Coffee innovation has shifted from the Old World to the New—and although Europe has tradition, it lacks U.S. creativity
I ruffled more than a few feathers with my first post last May, when I shared my thoughts about next-wave American coffee. I reported being quite shocked at times when I saw the kind of experimentation going on, and when I sampled the results. The comments poured in—both supportive and, let's say, otherwise.
What a difference a year makes, in both experience and perspective. I still have strong opinions about how coffee should and shouldn't be prepared, and how it should taste. But I realize that I may have pulled the trigger too early. Traveling city to city, conducting trainings at places where Illy is served, and just dropping into independently owned coffee bars, I've met too many talented and remarkably knowledgeable baristas to name. Many of the best espressos I've ever had, I've had here over these past months. And I've felt something you just don't sense in Italy anymore: a pure enthusiasm for coffee, and the expectation that so much more is still possible.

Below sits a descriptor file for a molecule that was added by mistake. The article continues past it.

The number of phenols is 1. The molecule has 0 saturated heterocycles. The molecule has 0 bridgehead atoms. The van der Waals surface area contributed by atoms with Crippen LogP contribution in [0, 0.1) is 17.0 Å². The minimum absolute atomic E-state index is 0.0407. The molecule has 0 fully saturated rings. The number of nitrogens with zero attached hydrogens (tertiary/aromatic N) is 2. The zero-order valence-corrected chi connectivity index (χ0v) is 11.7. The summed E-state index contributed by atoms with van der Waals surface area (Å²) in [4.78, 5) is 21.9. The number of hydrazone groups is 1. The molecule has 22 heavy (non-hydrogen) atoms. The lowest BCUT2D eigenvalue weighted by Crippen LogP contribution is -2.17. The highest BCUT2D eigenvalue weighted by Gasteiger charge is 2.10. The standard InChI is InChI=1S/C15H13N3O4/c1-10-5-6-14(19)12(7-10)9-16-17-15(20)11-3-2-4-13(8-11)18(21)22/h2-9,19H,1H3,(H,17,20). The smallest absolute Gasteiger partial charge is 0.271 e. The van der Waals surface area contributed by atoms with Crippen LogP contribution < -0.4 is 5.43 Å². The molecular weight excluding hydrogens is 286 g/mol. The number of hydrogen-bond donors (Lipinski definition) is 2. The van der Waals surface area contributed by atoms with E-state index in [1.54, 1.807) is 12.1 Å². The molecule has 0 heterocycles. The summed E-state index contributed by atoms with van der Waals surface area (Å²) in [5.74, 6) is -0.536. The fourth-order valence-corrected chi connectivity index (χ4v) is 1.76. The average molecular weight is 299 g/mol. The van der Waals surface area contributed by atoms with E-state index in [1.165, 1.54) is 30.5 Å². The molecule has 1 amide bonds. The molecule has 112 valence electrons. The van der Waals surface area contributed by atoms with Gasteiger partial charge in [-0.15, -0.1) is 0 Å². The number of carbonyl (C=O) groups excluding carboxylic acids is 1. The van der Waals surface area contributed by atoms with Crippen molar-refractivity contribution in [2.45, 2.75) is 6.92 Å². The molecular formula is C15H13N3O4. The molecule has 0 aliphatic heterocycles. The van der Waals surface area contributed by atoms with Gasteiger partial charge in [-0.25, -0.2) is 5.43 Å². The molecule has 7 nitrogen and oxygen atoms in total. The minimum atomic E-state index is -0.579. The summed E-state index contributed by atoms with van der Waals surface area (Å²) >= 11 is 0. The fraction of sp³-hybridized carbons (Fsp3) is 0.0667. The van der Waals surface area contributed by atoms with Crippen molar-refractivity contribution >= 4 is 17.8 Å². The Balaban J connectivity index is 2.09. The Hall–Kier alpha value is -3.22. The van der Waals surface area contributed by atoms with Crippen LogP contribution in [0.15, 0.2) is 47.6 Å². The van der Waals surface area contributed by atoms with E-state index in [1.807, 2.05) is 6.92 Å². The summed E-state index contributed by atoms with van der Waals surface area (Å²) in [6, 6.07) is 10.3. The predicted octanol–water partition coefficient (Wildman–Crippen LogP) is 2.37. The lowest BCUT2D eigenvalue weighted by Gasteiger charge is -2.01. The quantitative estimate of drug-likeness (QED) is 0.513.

A light recently turned on in my mind. Specialty coffee in America today is in many ways akin to Italy's about 100 years ago: experiencing a Golden Age, when rapidly evolving technology and a fast-growing community of enthusiasts conspire to move forward preparation methodology and the quality and appreciation of coffee. There were hits and misses then, as there are now—the hits entering the mainstream and enlarging the fan base and moving better coffee from random event to everyday ritual.